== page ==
While the back end can surely use some help, the Avalanche aren’t going to start shopping for goaltenders with Varlamov and 2018 draft day acquisition Philipp Grubauer sharing duties in the crease.
Erik Johnson is dealing with concussion issues, but his return at some point will help the blueline.
In my view, this team’s situation is very similar to the Stars’. If the top line doesn’t get the job done, the Avs lose more often than not. GM Joe Sakic knows more than anyone that you need secondary scoring to win come April and as of right now the Avalanche are by no means guaranteed to be playing hockey past the end of the regular season.
They need offensive help, and they need it soon if they plan on keeping their head above water.
St. Louis Blues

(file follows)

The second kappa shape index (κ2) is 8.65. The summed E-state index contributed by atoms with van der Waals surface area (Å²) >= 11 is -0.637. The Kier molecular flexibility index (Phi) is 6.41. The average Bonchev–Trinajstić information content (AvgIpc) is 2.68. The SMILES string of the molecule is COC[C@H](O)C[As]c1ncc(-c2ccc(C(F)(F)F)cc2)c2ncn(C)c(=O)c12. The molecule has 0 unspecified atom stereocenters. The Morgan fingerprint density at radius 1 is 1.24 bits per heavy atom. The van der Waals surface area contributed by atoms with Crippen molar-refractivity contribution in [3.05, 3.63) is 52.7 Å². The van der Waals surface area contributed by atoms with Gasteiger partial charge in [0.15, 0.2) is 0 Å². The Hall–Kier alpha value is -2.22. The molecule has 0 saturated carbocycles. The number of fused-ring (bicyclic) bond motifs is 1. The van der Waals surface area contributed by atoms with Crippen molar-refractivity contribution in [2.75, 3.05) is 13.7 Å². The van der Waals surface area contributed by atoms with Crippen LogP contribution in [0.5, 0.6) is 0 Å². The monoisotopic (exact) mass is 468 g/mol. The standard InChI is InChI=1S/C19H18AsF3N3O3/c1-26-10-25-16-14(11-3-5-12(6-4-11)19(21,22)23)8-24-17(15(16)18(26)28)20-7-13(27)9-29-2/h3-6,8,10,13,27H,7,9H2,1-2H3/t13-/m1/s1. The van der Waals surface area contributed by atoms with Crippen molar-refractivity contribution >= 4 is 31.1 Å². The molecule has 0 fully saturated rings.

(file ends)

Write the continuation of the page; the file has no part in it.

What to look for:
Sure-fire sellers as of a few weeks ago, the Blues have gone 5-2-1 over their last eight games to get within three points of a playoff spot entering the month of February where the schedule gets rather condensed.
As a result, the Blues have gone from sellers to a team in wait-and-see mode in a hurry. The Blues play 12 more games prior 3 PM ET on February 25th, and you have to think that their record in that span will determine their plans.
They have three notable expiring contracts in Pat Maroon, Jay Bouwmeester and Carl Gunnarsson, three players that won’t fetch much of a return at all as rentals. Therefore, if they did sell, it would be players with term such as Brayden Schenn or Alex Pietrangelo.
The Blues would be well served to be cautious buyers leading up to the deadline. If they can go on a similar streak over their next eight games like the 5-2-1 stretch they’re currently riding, it would put themselves in a position to make the playoffs, something that was unspeakable just a short time ago.